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Thread: Good or bad idea: FSCK done at shutdown, instead of startup

  1. #1
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    Good or bad idea: FSCK done at shutdown, instead of startup

    I hate sitting through file system checks every 30th boot, and hitting escape just postpones it one more boot; you have to do it eventually. What if, instead of postponing it to the next boot, it's just postponed to the current sessions shutdown sequence? It'd take place even sooner than it would if you hit escape, and you can just walk away from your PC to let it do the check and not have anything to wait on. In the interest of making something like this eco-friendly, the PC would proceed to shutdown, even in the event of finding an error, presenting any error messages on screen upon next reboot.

    Good idea?

  2. #2
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    Re: Good or bad idea: FSCK done at shutdown, instead of startup

    FSCK is usually only needed if the previous shutdown wasn't a clean one, and if there actually are any errors, it's advisable to perform the scan before you write anything to the filesystem. So if you hard-reset or something, the scan would get skipped until you shut down, by which time you might have tried to save something to the filesystem and made the problem worse.
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  3. #3
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    Re: Good or bad idea: FSCK done at shutdown, instead of startup

    Maybe, but I can see how it could cause issues.
    Its easier to scan filesystems when the kernel is starting up then shutting down, also I find it easier to get out of a fsck in linux then on windows.
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    Re: Good or bad idea: FSCK done at shutdown, instead of startup

    Now that ext4 is available, a fsck of my 250Gb drive takes less than 10 seconds. My normal boot time is 21-22 seconds, fsck ran this morning and the boot time went up to 29 seconds. It was done before I got back with my cup of coffee.

    Jim

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    Re: Good or bad idea: FSCK done at shutdown, instead of startup

    Personally, I like the idea of the test being done on shutdown instead of boot. But I have no idea what the technical realities of such a change might be.
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    Re: Good or bad idea: FSCK done at shutdown, instead of startup

    Quote Originally Posted by cariboo907 View Post
    Now that ext4 is available, a fsck of my 250Gb drive takes less than 10 seconds. My normal boot time is 21-22 seconds, fsck ran this morning and the boot time went up to 29 seconds. It was done before I got back with my cup of coffee.

    Jim
    I see you like the boot-speed of 9.04a? It is rather impressive, but how did they do it? Does anyone here know?

  7. #7
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    Re: Good or bad idea: FSCK done at shutdown, instead of startup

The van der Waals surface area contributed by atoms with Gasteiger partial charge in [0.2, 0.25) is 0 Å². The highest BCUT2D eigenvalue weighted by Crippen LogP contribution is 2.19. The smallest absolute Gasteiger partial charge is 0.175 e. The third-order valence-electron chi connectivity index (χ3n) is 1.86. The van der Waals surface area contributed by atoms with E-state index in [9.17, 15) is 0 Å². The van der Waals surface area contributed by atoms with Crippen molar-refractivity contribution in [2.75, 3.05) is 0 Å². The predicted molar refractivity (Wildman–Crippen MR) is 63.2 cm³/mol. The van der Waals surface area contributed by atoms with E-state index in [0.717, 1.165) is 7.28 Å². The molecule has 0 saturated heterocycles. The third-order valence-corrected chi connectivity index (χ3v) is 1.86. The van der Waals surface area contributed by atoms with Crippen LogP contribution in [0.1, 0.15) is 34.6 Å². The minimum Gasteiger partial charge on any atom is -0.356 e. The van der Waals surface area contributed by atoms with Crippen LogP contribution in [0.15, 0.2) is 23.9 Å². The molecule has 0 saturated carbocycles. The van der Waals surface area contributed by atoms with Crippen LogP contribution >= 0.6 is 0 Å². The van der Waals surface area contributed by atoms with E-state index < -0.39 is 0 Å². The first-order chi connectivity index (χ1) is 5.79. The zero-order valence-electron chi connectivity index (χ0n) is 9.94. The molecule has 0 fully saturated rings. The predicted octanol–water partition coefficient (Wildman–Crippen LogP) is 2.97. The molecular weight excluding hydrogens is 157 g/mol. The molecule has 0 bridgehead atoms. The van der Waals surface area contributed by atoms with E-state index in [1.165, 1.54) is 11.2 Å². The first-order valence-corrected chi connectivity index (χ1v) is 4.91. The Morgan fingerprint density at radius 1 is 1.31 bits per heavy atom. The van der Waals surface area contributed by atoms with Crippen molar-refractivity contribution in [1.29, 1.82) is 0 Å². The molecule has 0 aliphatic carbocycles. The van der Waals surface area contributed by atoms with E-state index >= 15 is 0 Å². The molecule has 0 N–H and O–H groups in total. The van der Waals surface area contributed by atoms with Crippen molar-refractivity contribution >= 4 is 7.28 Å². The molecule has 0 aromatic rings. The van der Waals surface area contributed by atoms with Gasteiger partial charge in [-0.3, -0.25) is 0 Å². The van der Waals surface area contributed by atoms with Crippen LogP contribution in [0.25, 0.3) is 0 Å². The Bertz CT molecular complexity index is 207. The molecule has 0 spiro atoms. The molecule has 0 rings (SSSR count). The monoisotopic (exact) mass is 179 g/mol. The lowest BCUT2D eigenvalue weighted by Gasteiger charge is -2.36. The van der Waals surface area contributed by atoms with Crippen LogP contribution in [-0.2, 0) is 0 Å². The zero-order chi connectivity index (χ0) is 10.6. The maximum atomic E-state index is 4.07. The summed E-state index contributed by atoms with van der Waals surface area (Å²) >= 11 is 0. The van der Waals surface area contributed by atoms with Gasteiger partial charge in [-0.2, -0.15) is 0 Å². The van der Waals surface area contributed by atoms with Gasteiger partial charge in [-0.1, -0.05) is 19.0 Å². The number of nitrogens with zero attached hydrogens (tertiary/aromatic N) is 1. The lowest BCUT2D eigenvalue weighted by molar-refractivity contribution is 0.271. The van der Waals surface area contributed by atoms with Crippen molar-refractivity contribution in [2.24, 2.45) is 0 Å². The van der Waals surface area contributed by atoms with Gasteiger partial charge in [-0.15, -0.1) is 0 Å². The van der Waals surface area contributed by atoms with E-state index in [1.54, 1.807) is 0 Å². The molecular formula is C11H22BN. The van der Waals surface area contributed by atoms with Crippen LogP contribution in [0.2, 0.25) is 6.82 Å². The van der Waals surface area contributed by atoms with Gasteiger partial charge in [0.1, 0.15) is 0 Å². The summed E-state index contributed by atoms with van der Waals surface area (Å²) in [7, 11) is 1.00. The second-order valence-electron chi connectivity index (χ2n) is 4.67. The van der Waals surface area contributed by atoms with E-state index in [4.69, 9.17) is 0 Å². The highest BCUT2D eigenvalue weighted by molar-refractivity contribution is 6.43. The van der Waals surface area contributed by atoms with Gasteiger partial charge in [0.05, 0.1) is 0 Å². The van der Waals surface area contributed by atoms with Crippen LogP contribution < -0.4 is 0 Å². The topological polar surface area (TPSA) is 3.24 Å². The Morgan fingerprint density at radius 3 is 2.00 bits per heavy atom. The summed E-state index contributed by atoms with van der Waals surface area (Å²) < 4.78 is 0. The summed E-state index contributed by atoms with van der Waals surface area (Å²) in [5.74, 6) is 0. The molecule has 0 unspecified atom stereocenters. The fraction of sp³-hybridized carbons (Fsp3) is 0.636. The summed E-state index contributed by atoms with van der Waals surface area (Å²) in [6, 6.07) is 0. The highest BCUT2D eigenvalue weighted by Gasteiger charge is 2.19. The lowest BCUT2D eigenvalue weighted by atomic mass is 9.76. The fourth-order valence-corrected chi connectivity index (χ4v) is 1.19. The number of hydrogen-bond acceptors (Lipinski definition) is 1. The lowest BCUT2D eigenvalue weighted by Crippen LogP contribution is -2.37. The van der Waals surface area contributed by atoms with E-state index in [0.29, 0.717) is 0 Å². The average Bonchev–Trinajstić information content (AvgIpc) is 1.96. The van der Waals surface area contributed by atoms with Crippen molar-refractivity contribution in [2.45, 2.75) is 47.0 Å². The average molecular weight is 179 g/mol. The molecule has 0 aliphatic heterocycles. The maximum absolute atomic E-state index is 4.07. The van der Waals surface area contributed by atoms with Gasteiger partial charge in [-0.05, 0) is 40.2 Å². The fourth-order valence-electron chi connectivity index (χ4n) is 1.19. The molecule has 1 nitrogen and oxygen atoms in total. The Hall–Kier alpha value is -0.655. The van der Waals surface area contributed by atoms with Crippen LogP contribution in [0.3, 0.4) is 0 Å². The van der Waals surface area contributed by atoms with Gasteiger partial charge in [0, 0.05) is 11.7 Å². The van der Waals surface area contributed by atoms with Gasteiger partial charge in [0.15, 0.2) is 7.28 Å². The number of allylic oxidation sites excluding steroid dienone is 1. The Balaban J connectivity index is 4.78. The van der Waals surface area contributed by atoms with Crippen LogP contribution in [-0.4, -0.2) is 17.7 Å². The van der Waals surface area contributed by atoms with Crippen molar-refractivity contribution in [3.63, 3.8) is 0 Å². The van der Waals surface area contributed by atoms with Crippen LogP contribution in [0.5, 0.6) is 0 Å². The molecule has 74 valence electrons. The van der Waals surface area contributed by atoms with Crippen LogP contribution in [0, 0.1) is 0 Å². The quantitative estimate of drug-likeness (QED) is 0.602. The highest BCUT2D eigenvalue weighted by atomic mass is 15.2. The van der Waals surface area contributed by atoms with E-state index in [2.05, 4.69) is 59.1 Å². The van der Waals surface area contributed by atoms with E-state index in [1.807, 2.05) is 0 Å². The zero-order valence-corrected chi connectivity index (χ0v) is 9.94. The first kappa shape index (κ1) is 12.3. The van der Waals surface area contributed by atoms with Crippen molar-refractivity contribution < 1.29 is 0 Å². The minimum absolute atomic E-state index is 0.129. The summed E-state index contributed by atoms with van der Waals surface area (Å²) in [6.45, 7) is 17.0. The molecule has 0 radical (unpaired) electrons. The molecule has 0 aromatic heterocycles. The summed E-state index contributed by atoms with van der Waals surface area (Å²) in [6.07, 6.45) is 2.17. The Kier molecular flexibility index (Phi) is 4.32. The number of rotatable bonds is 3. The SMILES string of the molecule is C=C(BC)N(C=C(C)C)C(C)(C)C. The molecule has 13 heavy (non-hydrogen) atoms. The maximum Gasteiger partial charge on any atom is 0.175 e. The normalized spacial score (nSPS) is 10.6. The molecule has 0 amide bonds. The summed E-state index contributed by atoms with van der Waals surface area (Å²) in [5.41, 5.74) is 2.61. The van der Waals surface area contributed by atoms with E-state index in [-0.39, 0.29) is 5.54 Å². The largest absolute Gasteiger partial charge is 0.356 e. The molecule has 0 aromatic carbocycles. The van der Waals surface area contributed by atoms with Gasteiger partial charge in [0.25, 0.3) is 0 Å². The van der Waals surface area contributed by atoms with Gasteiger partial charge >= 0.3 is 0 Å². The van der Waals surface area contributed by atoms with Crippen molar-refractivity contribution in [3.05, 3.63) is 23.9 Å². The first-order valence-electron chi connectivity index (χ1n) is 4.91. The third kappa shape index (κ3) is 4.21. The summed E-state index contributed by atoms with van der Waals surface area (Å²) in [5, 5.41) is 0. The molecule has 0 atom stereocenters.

Well I'm not going to just be able to convert over to ext4 from ext3 can I? Won't I have to wipe my install and start fresh?

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    Re: Good or bad idea: FSCK done at shutdown, instead of startup

    Well, your options are:
    • Run fsck manually, at your own leisure.
    • Run ext4.
      • Yes, you can convert ext3 to ext4.
      • However, ext4 is still a bit unstable, so I would recommend waiting on that.
    • Cancel the fsck by hitting ESC.
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    Re: Good or bad idea: FSCK done at shutdown, instead of startup

    Quote Originally Posted by ghindo View Post
    [*]However, ext4 is still a bit unstable, so I would recommend waiting on that.
    [/LIST]
    It isn't a problem with Ext4 so much as it is with apps that are not written with delayed allocation in mind.
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  10. #10
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    Re: Good or bad idea: FSCK done at shutdown, instead of startup

    The basic intent is good, the implementation however is wrong. You assume you need the delay, putting it before or after doesn't matter. Look at the problem differently, how can we avoid having a mandatory pre or post mount fsck to ensure data consistency.

    The answer is two-fold.

    1) Implement online fsck, FreeBSD has had this since FBSD 5.0. You can fsck a mounted partition on a running system. The delay becomes background time during runtime.

    2) Implement additional data safety and early warning systems. DeviceKit-disks is going to do this for us, letting SMART and other means of monitoring warn us of problems before they hit and adapt to fault scenerios.

    That is a lot more work, but it is one solution that would solve the problem at hand and many other.
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